Phillips advances to police chief
City of Seligman seeking 2 officers
On June 14, Matt Phillips, who has been an officer for the city of Seligman for two years, helped paint and remodel his new office at city hall, where he will be spending a lot of time in his newly appointed position as police chief.
On June 12, he was sworn in as chief by the board of aldermen during their monthly meeting, replacing Terry Burgess, who resigned to put more time into his business.
The remodeled office, and new title are because of Phillips' dedication to the communities he has served as a peace officer, which has included putting in a lot more time than required just to be of service.
Phillips, 25 and a 2011 Exeter graduate, started out as a volunteer reserve officer for the city of Seligman in August 2015, working about 30 hours a week, then by November, was hired as a part-time officer for 15 hours, but worked an extra 20 on his own dime to help provide coverage. By October 2016, he was promoted to sergeant and detective after getting certified in crime scene investigation, which took three months to complete. Previously, he served as a reserve officer in Wheaton.
While the transition to chief is a big one, Phillips expects it to be smooth, as he and Burgess saw eye-to-eye on many issues, so he doesn't plan on changing a lot.
"We've got the same views and ideas," he said. "I like how he does things and would like to keep things the same."
One of those common views is to continue promoting growth of the city and supporting the community.
Burgess, who recommended Phillips for his position, said he had been grooming him for job to help him be prepared before he resigned. He praised Phillips for his contributions, including obtaining funding from MoDOT for DWI enforcement from his grant writing skills, the extra hours he has put in, his assistance in implementing programs, and his willingness to do whatever was needed to get the job done.
"He has the skill sets to get the job done," Burgess said.
Along with a title comes responsibility, and Phillips says he's ready.
"I've always liked doing my job," he said. "Seligman is a great little town and I think it can be a better town and we can get some more businesses in here."
After graduating from MSSC's Police Academy in Joplin, Phillips started his law enforcement career in Wheaton as a reserve officer, keeping the community safe, and supporting school safety by assisting with a shooter training. During his time there, he wrote grants that helped the department get new radios and laptops for their patrol cars.
He plans to use his grant writing skill sets to benefit the city of Seligman, too.
"I like to find grants instead of just spending money," Phillips said. "I'm excited to see how I can advance the department. Technology and equipment are important items. I'm in the process of trying to get new radios for the patrol cars [through a grant]. They're getting out of date and having some issues so we're just looking to replace them."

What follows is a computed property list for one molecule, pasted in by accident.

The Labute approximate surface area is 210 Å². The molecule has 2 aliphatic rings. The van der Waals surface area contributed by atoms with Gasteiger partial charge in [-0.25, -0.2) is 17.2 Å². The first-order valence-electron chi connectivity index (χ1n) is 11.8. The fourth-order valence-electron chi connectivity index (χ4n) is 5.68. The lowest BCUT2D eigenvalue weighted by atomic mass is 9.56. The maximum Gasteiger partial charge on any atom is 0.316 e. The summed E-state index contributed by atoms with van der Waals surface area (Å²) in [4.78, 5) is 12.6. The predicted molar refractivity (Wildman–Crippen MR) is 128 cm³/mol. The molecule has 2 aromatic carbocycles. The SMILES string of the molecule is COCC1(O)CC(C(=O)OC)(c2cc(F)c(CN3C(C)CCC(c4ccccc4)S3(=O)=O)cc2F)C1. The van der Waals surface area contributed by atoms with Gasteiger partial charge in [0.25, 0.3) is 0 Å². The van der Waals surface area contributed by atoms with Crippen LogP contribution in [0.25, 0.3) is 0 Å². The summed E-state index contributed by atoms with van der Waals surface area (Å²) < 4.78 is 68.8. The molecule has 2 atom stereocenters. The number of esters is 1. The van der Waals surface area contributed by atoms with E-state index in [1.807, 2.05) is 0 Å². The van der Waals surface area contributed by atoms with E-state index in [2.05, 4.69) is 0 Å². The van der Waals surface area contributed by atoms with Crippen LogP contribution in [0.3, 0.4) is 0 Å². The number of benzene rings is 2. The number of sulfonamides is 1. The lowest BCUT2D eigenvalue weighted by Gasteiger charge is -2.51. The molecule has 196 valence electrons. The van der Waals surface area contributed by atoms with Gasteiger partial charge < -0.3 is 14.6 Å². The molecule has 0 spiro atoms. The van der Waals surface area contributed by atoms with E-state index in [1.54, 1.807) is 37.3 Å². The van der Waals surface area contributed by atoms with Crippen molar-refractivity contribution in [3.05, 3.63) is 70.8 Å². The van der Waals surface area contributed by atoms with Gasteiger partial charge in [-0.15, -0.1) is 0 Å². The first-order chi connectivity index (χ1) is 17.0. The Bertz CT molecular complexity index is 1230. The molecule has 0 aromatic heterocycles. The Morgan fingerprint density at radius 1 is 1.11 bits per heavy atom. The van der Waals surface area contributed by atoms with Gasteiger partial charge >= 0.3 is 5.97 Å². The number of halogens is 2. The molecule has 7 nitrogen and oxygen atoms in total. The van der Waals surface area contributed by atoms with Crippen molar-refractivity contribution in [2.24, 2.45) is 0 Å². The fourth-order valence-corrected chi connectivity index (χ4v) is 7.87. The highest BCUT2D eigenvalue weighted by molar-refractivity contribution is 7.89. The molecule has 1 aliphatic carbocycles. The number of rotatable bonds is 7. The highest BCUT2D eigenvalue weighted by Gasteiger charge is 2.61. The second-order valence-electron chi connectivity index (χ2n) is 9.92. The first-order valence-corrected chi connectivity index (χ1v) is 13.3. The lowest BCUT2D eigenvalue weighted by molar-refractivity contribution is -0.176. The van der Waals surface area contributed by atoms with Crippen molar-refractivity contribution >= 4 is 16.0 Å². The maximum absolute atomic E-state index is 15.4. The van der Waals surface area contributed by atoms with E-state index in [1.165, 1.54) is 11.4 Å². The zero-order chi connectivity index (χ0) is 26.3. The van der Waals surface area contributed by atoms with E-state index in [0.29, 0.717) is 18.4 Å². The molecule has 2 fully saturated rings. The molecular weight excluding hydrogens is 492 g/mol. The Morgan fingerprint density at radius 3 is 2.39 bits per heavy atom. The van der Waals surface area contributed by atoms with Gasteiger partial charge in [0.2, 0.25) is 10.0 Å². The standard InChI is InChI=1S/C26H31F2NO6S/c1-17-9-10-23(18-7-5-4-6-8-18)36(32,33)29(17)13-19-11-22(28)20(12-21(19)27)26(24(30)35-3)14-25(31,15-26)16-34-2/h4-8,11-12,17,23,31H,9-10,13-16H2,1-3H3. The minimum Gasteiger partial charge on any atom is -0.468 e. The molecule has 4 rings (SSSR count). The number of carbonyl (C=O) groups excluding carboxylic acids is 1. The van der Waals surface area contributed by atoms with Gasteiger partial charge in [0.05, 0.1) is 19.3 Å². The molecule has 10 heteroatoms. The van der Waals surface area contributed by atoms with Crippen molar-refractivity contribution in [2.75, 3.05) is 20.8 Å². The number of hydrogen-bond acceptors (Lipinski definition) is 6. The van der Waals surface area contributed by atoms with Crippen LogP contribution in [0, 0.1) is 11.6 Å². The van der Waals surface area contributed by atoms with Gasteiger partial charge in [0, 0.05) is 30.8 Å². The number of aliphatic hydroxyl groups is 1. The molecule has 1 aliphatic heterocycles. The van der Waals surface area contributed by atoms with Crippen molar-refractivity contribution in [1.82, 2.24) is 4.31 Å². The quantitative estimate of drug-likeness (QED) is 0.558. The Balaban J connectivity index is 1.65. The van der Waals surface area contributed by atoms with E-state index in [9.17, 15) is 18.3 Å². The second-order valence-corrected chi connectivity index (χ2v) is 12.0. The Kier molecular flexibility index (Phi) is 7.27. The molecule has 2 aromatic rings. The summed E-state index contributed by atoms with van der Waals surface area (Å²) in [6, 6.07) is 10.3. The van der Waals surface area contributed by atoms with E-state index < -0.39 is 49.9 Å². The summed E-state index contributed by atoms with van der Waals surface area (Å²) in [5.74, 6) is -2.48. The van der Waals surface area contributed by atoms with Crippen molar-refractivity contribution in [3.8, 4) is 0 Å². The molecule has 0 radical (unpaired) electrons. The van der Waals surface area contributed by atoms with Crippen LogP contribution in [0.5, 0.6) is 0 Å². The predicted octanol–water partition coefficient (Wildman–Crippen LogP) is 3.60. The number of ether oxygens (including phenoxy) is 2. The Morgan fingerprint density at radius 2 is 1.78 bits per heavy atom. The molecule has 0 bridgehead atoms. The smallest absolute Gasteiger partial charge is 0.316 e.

Phillips has already helped obtain new cameras for the department through a grant.
In addition to putting in 30 hours a week as police chief, Phillips will continue maintaining a full-time job in asset protection.
"That [schedule] is what I basically did before," he said.
He puts in the long hours because he truly likes what he does.
"I just like helping people," he said. "I think this [what I do] is the best way to do that, by keeping people safe."
He also enjoys the community aspects of his job, like helping local children in the Shop with a Cop program, and giving children police badge stickers and candy.
"I used to go to the park and hand out candy," he said. "The kids love candy."
Phillips realizes being a police chief, even of a small community is not going to be a walk in the park, but is up for the challenge.
One of his first goals is to find two officers: one full-time and one part-time, for a staff of three. Full-time officer Wes Kissinger recently moved to the Barry County Sheriff's Department.
"I'm thinking about the projects I have ahead, and it's quite a big list to do by myself," he said. "The first thing will be to get someone hired to provide as much coverage for the city as I can. It's been a struggle to keep an officer just because we are a stepping stone agency to nearby counties like Newton and Barry."
"He's a lone ranger [in providing all the coverage right now]," Burgess said. "Hopefully, someone will come along who will be a good fit for the department and he can get some extra coverage."
While the new office wasn't Phillips' idea, Mayor Pro Tem Mike Ayers said it will be nice.
"It was needing some updating," he said. "It's getting new desks, paint and flooring. When we fill the officer positions, it will be everyone's office."
Seligman City Clerk Brian Nichols had no comment on Phillips' appointment.
To apply for either officer position, or a reserve officer position, those interested may pick up an application at city hall. Applicants are required to have their POST certification.